The BBLS will provide micro loans of between £2,000 and £50,000 (subject to a ceiling of 25% of turnover) interest free for the first 12 months, with the government supplying a 100% guarantee for lenders. There will be no forward-looking tests of business viability, nor any "complex eligbility criteria", and "for most firms, loans should arrive within 24 hours of approval".
The BBLS will be run by the the British Business Bank and will be open for business from 9am on Monday 4 May. You can read the guidance on how to apply when the time comes here.
Support for innovative businesses
On 20 April, Chancellor Rishi Sunak announced a two-part support package for 'innovative firms', which will help those startups and other venture capital backed businesses that do not meet the criteria of the previously announced measures.
The Future Fund will provide loans between £125,000 and £5 million, with private investors at least matching the government commitment. Eligibility criteria is fairly strict, the business must be unlisted and UK registered/based (at least 50% of employees must be UK based, or at least half of revenue must be from UK sales). The company must have been incorporated on or before 31 December 2019, and it must have previously raised at least £250,000 in equity investment from third party investors in the last five years.
Visit the government's website to apply for the new Future Fund.
Research and development tax relief
The government has pledged £750 million of targeted support for the most R&D intensive small and medium size firms, which will be made available through a grant and loan scheme operated by Innovate UK.
Innovate UK will accelerate up to £200 million of grant and loan payments for its 2,500 existing customers on an opt-in basis. An extra £550 million will also be made available to increase support for existing customers and £175,000 of support will be offered to around 1,200 firms not currently in receipt of Innovate UK funding. The first payments will be made in mid-May.
Business Rate Reliefs
Your local authority will adjust the next council tax bill you receive to remove the business rates charge. You can estimate the saving for your business using this calculator (based on English rates).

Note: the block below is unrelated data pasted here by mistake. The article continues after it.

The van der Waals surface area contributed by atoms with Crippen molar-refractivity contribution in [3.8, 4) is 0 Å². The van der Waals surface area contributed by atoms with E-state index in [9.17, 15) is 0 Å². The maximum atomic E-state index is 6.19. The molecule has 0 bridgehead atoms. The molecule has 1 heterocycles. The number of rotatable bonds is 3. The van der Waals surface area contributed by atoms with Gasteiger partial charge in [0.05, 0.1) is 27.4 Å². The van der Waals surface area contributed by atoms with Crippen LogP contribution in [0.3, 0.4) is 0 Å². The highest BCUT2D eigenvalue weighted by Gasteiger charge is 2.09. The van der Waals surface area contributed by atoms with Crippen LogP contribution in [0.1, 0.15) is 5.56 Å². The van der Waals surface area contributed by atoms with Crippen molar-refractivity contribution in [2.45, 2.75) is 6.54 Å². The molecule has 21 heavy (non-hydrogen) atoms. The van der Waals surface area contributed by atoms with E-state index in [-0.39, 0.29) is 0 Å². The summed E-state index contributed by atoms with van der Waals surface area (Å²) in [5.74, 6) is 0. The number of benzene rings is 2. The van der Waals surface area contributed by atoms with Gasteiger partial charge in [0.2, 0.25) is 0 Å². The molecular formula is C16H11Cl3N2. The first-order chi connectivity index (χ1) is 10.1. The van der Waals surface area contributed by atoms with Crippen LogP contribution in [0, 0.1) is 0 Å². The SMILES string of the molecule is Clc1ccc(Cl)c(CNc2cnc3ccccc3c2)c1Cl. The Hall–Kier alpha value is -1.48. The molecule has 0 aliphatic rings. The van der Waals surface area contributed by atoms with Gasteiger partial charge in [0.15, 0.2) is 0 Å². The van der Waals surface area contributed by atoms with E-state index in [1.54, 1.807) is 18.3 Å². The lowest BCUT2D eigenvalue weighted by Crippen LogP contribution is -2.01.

In Northern Ireland, no rates will be charged for April-June 2020 for all business ratepayers excluding public sector and utilities. There are also reliefs in Wales for retail, leisure and hospitality businesses.
Some businesses may also be able to request Hardship Relief via their local authority.
Under the Retail and Hospitality Scheme, businesses can access cash grants of £25,000 for each property in England with a rateable value of £15,001-£51,000 and £10,000 for each property in England with a rateable value of £15,000 or lower.
Details of the properties that will benefit from the relief can be found here. Your local authority should be able to confirm if you are eligible for a grant.
Small businesses which occupy premises in England and already receive small business rate relief or rural rate relief are eligible for a one-off grant of £10,000 to help meet their ongoing business costs.
Scotland and Wales have announced similar grant schemes.
Small businesses that previously fell through the gaps in the available coronavirus government funding can now access a top-up business grant funds scheme. The Business Secretary has made £617 million available to small businesses that did not fit the criteria for the Small Busines Grants Fund or the Retail, Hospitality and Leisure Grants Fund.
Local authorities are responsible for allocating the funds to relevant businesses with less than 50 employees, including those in shared spaces such as bed and breakfasts, regular market traders and small charity properties.
The maximum grant will be £25,000, with some grants of £10,000, and local authorities will have the discretion to allocate funds of less than £10,000 according to local economic need. Recipients must be able to show that they have seen a significant drop in income due to Coronavirus restriction measures. Further guidance is due to be released.
VAT payments that would have been due between 20 March and 30 June 2020 have been deferred until 31 March 2021.